Robert Kiyosaki tells the story of two fathers – his own, a successful upper-middle-class teacher with several university degrees and a good income (but equally high expenses) – and the father of his best friend, who dropped out of school in the 8th grade and became one of the richest men in Hawaii.

Both men shaped the author in his childhood and youth with entirely different views on money. Based on these views, Robert explains clearly why "poor" people remain "poor", and the rich get richer and richer.

Most people think and act like Robert's "poor" father: A good education leads to a good job – and this results in a reasonable, regularly rising salary. But this leads them to what Robert calls the "rat race": the constant cycle of more salary and equally increased expenses.

Robert's rich father, on the other hand, invests his money (initially also earned through employment) in assets such as real estate and securities, giving him financial independence: He makes his living from the money that these assets regularly generate, such as rents and dividends. He only affords luxury goods when his assets have earned the capital required to buy them.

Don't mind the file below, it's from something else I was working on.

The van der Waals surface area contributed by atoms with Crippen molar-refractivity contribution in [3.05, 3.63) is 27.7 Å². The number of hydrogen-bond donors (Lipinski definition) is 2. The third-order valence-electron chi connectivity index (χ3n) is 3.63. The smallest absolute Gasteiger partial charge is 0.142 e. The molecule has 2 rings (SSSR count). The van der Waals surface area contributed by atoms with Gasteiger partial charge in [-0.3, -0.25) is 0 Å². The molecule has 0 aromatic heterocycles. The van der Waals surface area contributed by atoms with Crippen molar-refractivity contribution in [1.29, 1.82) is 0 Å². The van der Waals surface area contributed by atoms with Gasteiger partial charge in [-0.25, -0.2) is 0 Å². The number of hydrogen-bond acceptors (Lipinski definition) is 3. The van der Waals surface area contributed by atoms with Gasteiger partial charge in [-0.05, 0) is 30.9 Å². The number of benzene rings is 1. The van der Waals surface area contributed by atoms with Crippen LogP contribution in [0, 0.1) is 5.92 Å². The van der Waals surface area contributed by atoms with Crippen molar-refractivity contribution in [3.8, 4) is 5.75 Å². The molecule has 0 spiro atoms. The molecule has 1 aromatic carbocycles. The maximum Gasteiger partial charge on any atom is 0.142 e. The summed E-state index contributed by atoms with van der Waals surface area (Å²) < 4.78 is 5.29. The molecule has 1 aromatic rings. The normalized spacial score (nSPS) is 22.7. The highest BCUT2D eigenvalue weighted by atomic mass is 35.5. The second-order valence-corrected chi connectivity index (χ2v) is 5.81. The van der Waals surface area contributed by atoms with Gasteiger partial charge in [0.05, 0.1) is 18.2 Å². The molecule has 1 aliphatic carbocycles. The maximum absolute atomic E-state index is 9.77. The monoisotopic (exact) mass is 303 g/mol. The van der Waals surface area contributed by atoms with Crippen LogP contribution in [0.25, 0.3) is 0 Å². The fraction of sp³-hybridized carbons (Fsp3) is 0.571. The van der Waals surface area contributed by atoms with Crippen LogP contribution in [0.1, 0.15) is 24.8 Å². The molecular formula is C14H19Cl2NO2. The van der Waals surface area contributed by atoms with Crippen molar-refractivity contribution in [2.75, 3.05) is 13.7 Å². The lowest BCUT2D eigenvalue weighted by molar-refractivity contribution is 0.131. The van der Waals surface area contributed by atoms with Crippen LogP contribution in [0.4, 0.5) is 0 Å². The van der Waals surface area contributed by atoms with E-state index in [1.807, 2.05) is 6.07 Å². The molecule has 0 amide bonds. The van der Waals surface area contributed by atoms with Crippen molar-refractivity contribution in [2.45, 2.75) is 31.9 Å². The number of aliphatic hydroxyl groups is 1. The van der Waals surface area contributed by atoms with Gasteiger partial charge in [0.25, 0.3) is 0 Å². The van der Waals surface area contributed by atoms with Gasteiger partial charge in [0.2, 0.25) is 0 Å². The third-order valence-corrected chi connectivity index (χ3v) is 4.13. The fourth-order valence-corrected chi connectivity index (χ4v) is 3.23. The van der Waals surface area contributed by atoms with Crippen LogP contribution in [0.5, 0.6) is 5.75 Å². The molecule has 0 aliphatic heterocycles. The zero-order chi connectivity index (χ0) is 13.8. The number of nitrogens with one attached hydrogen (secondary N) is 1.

The book does not contain insider tips on how to invest in real estate or stocks; it will not make you rich overnight. But the author gives food for thought and shows ways in the appropriate directions. In particular, he recommends investing in your financial education in the form of business books and courses.

The book is easy to read and understand, and thanks to the many anecdotes from the author's life, it is very entertaining.

Suitable as an audiobook? Yes.